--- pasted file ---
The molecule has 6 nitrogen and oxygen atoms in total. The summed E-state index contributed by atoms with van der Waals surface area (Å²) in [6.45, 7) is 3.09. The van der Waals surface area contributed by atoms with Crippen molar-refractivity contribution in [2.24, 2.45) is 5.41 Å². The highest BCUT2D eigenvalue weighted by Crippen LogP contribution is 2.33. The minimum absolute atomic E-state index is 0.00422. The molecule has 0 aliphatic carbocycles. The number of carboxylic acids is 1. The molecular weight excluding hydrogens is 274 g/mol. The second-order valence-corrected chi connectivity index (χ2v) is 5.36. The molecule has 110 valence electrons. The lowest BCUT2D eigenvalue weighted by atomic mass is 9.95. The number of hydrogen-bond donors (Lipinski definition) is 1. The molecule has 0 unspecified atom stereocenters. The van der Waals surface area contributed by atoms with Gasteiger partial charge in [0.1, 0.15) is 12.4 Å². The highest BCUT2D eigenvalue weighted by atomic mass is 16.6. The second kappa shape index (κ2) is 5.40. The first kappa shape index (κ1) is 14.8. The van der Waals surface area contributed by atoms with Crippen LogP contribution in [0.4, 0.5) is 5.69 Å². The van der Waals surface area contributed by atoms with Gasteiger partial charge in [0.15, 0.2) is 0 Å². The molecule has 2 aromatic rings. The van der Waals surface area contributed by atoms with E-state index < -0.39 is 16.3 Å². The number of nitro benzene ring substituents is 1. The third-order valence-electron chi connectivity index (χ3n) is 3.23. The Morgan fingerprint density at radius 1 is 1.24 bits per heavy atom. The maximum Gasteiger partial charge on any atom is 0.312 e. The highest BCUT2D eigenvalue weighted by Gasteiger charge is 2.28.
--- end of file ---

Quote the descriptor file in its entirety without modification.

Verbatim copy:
The molecule has 6 nitrogen and oxygen atoms in total. The summed E-state index contributed by atoms with van der Waals surface area (Å²) in [6.45, 7) is 3.09. The van der Waals surface area contributed by atoms with Crippen molar-refractivity contribution in [2.24, 2.45) is 5.41 Å². The highest BCUT2D eigenvalue weighted by Crippen LogP contribution is 2.33. The minimum absolute atomic E-state index is 0.00422. The molecule has 0 aliphatic carbocycles. The number of carboxylic acids is 1. The molecular weight excluding hydrogens is 274 g/mol. The second-order valence-corrected chi connectivity index (χ2v) is 5.36. The molecule has 110 valence electrons. The lowest BCUT2D eigenvalue weighted by atomic mass is 9.95. The number of hydrogen-bond donors (Lipinski definition) is 1. The molecule has 0 unspecified atom stereocenters. The van der Waals surface area contributed by atoms with Gasteiger partial charge in [0.1, 0.15) is 12.4 Å². The highest BCUT2D eigenvalue weighted by atomic mass is 16.6. The second kappa shape index (κ2) is 5.40. The first kappa shape index (κ1) is 14.8. The van der Waals surface area contributed by atoms with Crippen LogP contribution in [0.4, 0.5) is 5.69 Å². The van der Waals surface area contributed by atoms with Gasteiger partial charge in [0.15, 0.2) is 0 Å². The molecule has 2 aromatic rings. The van der Waals surface area contributed by atoms with E-state index < -0.39 is 16.3 Å². The number of nitro benzene ring substituents is 1. The third-order valence-electron chi connectivity index (χ3n) is 3.23. The Morgan fingerprint density at radius 1 is 1.24 bits per heavy atom. The maximum Gasteiger partial charge on any atom is 0.312 e. The highest BCUT2D eigenvalue weighted by Gasteiger charge is 2.28.